法律简讯Major Amendments to Three Data Privacy Laws: Implications On January 9, 2020, the National Assembly passed the amendments to Korea's three main data privacy laws—the Personal Information Protection Act ("PIPA"), the Act on the Promotion of the Use of the Information Network and Information Protection (the "Network Act"), and the Credit Information Use and Protection Act (the "Credit Information Act"). The amendments will become effective six months from the promulgation by the President, except for certain provisions in the Credit Information Act, which will come into effect in one to one and a half year after the promulgation, to be specified in the Presidential Decree. The amendments (i) clearly distinguish among personal data, pseudonymized data and anonymized data, and enact detailed provisions on the processing of pseudonymized data; (ii) transform the Personal Information Protection Commission ("PIPC") into the central data privacy regulatory authority; (iii) transfer to the PIPA all privacy provisions in the previous Network Act relating to online service providers; and (iv) clarify that the Credit Information Act, which used to apply mostly to the financial institutions, now also apply to all commercial companies and grant the PIPC with the authority to request information, to investigate, to conduct on-site investigations, and to impose corrective orders and administrative fines for the purpose of enforcing the Credit Information Act. In view of these wide-ranging changes, it is recommended that companies review the amendments and determine whether any changes to their privacy and data protection framework will be necessary. Please see the attachment for a summary of the key changes introduced by the amendments and how the new application of the Credit Information Act will differ from the application of the PIPA.2020.01.10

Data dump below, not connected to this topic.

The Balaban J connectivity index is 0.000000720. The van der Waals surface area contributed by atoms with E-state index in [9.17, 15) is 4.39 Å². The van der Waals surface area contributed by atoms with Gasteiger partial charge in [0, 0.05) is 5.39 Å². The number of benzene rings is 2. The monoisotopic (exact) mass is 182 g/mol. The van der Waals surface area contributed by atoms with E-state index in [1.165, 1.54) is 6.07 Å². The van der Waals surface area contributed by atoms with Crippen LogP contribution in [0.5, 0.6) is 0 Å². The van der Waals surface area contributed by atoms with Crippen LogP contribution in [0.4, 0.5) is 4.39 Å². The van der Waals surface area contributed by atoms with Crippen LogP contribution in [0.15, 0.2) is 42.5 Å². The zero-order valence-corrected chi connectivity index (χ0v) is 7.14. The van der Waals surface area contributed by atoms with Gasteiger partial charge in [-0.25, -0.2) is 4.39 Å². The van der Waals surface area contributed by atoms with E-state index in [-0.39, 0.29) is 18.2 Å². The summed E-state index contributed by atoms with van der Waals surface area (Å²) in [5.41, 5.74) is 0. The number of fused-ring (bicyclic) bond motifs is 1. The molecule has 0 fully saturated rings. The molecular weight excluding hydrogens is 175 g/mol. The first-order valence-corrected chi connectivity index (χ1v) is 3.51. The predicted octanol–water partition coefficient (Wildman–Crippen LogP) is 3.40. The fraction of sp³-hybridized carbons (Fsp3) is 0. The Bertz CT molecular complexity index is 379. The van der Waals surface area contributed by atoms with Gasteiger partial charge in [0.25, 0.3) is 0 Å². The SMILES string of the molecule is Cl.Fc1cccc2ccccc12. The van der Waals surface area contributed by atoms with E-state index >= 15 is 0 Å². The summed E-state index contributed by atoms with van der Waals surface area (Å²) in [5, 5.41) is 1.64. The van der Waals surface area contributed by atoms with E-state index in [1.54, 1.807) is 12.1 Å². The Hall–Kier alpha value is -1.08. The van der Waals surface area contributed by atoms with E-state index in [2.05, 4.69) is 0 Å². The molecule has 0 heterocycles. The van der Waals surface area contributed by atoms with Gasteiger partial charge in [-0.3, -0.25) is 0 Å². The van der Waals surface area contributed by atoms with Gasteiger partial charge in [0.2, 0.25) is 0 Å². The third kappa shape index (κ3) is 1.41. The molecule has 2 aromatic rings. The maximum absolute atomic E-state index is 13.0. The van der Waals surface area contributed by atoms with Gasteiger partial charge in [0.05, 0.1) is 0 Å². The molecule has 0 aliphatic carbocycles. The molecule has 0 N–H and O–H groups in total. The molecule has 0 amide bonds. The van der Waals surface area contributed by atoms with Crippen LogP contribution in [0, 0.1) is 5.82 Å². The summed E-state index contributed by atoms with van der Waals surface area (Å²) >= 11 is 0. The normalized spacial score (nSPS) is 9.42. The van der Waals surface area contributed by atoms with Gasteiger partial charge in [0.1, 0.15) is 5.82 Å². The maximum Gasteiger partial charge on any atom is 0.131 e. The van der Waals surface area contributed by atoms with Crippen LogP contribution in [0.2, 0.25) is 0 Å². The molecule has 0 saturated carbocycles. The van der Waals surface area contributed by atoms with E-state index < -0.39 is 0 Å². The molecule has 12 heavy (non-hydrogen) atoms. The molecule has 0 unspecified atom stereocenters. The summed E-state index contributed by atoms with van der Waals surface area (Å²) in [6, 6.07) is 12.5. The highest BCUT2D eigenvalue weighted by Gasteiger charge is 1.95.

法律简讯KFTC Releases Model Distribution Agreements for Pharmaceuticals/Automotive Retail/Auto Parts Industries On December 26, 2019, the Korea Fair Trade Commission ("KFTC") released Model Distribution Agreements for transactions between suppliers and distributors in the pharmaceuticals, automotive retail and auto parts industries ("Model Agreements"). While suppliers are not legally bound to adopt these Model Agreements, the KFTC has highly recommended their adoption, and they serve as guidance as to what the KFTC considers to be "fair industry practice." We believe that the Model Agreements should be taken into consideration when amending, renewing or entering into new agreements with distributors. Please see the attached document for further details of the Model Agreements.2020.01.09